Babies and other newborn animals aren't just amazingly cute by accident – the cuteness on show is actually crucial for their survival, and is intended to trigger vital caregiving behaviours.

That's probably not news to anyone, but researchers from the UK say those triggers go way beyond the physical appearance of cuteness. Based on a massive review of what we know about our sense of cuteness in infants, positive infant sounds and smells are also involved.

According to the researchers from the University of Oxford, there's something else going on besides simple triggering of care-giving behaviours, which could explain why both parents and non-parents are wowed by a cute infant. Feelings of empathy and compassion, as well as a facilitating of social relations, might also be involved in our compulsion to pamper babies with care.

Take that infectious baby laugh, for example. "Infant laughs and babbles are examples of what has been called 'auditory cuteness', where the infant's well-stretched vibrating vocal membrane produces mostly high frequency and pure tone-like sounds that attract caregivers across many bird and mammalian species," the researchers write in Trends in Cognitive Sciences.

And while we might not always associate babies with producing pleasing smells, the researchers point to a 1983 study in which olfactory cues - or scents - were found to help strengthen the bond between mother and baby.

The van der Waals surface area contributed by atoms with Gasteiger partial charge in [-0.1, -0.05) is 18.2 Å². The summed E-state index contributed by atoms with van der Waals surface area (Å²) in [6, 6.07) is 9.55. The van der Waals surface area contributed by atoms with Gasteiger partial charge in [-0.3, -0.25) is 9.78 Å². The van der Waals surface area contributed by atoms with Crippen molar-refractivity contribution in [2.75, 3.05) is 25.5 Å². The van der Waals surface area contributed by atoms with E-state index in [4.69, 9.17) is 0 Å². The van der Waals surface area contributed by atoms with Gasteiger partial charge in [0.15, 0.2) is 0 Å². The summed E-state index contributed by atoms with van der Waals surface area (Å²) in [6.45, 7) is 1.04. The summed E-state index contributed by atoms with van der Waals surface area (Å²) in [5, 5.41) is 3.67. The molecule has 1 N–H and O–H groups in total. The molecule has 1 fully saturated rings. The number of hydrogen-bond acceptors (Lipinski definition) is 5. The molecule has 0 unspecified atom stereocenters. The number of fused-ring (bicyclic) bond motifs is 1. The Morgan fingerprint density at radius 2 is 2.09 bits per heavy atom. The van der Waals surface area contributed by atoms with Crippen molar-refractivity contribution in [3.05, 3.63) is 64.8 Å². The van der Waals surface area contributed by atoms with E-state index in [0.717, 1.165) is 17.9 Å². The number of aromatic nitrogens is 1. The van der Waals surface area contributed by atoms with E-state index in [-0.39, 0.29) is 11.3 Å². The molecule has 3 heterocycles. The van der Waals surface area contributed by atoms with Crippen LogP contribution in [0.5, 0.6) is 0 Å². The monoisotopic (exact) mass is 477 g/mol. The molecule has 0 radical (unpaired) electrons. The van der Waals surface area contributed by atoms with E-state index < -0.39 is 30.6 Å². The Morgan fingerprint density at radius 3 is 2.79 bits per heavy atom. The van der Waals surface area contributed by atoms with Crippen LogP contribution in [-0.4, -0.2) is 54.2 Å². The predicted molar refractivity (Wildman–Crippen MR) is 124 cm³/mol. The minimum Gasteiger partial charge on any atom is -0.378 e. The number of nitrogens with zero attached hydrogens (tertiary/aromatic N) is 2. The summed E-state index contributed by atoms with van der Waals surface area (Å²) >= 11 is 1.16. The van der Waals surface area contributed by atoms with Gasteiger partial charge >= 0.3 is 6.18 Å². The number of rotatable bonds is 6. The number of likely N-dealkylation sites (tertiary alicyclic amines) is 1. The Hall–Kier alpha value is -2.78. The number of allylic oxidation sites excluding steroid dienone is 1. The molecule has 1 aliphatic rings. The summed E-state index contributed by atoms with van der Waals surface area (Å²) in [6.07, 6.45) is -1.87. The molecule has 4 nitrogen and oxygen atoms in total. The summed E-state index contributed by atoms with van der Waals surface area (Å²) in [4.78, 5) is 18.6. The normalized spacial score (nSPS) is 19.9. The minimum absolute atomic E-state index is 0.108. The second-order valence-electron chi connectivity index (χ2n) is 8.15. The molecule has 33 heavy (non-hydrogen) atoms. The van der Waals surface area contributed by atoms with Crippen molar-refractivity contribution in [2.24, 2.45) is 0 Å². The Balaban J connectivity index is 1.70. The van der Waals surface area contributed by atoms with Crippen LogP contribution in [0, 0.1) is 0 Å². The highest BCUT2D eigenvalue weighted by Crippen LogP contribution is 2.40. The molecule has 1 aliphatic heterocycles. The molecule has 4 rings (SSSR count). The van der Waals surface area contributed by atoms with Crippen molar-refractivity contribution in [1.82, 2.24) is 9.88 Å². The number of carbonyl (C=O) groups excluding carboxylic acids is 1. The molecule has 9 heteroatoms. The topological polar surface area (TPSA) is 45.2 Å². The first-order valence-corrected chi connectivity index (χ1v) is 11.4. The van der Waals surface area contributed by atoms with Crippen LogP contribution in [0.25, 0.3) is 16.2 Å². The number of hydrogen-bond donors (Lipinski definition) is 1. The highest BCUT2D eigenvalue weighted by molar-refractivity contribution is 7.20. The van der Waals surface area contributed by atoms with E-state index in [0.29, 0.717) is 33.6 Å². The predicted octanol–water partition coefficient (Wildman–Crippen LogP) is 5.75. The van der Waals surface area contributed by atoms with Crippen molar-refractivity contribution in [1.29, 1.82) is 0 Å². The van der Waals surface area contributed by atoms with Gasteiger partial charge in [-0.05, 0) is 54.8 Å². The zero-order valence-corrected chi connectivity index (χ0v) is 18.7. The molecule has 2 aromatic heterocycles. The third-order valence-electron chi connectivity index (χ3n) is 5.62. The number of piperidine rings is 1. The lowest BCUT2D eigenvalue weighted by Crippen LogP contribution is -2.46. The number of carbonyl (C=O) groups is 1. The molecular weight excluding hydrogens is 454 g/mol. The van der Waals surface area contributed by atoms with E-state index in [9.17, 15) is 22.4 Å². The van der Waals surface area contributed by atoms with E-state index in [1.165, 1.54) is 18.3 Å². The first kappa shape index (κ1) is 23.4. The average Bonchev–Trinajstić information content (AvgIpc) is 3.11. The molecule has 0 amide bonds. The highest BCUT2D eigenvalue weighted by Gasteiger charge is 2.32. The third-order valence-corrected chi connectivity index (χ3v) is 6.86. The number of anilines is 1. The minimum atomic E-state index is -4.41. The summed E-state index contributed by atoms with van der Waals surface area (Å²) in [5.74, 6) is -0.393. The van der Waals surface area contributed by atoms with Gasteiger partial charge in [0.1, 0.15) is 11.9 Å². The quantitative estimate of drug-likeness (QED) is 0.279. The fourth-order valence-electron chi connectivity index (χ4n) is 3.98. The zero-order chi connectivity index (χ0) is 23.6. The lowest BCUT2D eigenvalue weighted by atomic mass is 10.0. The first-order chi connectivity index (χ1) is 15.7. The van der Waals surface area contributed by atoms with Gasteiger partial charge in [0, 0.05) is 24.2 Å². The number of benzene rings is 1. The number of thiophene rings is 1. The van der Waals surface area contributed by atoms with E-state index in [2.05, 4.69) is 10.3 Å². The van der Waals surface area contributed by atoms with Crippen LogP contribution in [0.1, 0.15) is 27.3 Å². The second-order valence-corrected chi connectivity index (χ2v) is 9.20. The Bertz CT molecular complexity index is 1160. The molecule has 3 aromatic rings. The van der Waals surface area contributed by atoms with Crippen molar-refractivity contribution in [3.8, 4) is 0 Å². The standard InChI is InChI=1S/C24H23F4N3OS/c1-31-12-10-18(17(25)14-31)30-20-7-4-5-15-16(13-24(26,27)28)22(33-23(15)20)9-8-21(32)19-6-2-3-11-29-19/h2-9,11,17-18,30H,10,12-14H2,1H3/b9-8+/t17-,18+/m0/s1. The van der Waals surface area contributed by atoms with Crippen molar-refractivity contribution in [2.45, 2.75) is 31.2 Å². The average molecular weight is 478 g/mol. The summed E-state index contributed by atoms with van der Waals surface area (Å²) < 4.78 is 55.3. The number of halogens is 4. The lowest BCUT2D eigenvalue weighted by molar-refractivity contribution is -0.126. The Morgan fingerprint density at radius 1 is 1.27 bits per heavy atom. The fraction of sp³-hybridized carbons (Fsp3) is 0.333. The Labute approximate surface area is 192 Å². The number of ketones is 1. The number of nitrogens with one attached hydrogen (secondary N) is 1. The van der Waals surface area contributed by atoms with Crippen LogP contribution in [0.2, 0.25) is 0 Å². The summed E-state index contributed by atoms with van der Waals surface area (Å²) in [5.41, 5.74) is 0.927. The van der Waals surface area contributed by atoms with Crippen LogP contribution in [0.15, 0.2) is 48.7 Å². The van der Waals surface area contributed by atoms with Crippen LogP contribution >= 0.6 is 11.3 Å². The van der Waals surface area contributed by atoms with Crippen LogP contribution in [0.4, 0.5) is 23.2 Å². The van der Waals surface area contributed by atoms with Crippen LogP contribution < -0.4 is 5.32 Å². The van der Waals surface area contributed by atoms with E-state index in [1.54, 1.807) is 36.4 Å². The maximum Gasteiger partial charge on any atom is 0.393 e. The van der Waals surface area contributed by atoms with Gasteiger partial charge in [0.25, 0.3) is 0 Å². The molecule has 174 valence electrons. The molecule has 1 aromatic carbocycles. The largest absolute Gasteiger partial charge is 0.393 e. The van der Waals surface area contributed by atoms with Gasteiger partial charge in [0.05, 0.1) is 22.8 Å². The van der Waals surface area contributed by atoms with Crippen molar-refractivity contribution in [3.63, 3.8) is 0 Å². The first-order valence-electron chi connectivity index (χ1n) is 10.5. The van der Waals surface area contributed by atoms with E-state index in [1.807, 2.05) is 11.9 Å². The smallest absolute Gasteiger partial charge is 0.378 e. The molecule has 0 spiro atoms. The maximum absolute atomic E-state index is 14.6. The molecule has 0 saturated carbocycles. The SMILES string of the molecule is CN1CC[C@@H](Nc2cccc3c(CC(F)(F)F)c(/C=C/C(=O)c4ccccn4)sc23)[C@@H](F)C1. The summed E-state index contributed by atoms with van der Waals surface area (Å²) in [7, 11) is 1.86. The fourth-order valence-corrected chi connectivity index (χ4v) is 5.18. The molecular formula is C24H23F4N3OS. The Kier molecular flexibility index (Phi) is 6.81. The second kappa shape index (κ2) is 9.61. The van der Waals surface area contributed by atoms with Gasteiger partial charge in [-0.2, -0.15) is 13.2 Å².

Looking at dozens of published studies, the team thinks this broader concept of cuteness has a more complicated effect on our brains than previously realised.

Not only does it provoke a fast and immediate caregiving response, it also causes a slower and more long-term reaction, they suggest. This could be a willingness to engage in play, or a growing sense of empathy over time.

"Caregiving involves a complex choreography of slow, careful, deliberate, and long-lasting prosocial behaviours, which ignite fundamental brain pleasure systems that are also engaged when eating food or listening to music, and always involve pleasant experiences," the researchers write.

The same effect was noted across genders, and across parents and non-parents – so other family members like uncles and aunties are drawn in as well.

Cute sights, sounds, and smells can go beyond an initial burst of caregiving to "promote other sophisticated behaviours" – the example the researchers give is the photo of a young Syrian child lying dead on a beach, which appeared to change many well-established attitudes to the refugee crisis in Europe.

"Like a Trojan horse, cuteness opens doors that might otherwise remain shut," they write, in this case counteracting dehumanising and xenophobic attitudes.

The team is now moving on to look at how becoming a parent affects our brains – something that may well link back into our response to infant cuteness.

"Anecdotally, we become more interested in everything to do with babies but how does it change our brains?" lead researcher Morten Kringelbach told ScienceAlert via email. "Also, how do our brains react to other cute stimuli like puppies and kittens. Are they treated more like babies or like adult animals?"

The research continues, but the next time you're tempted to pick up a cute, babbling baby, just remember that it could be affecting your brain in ways you don't even realise.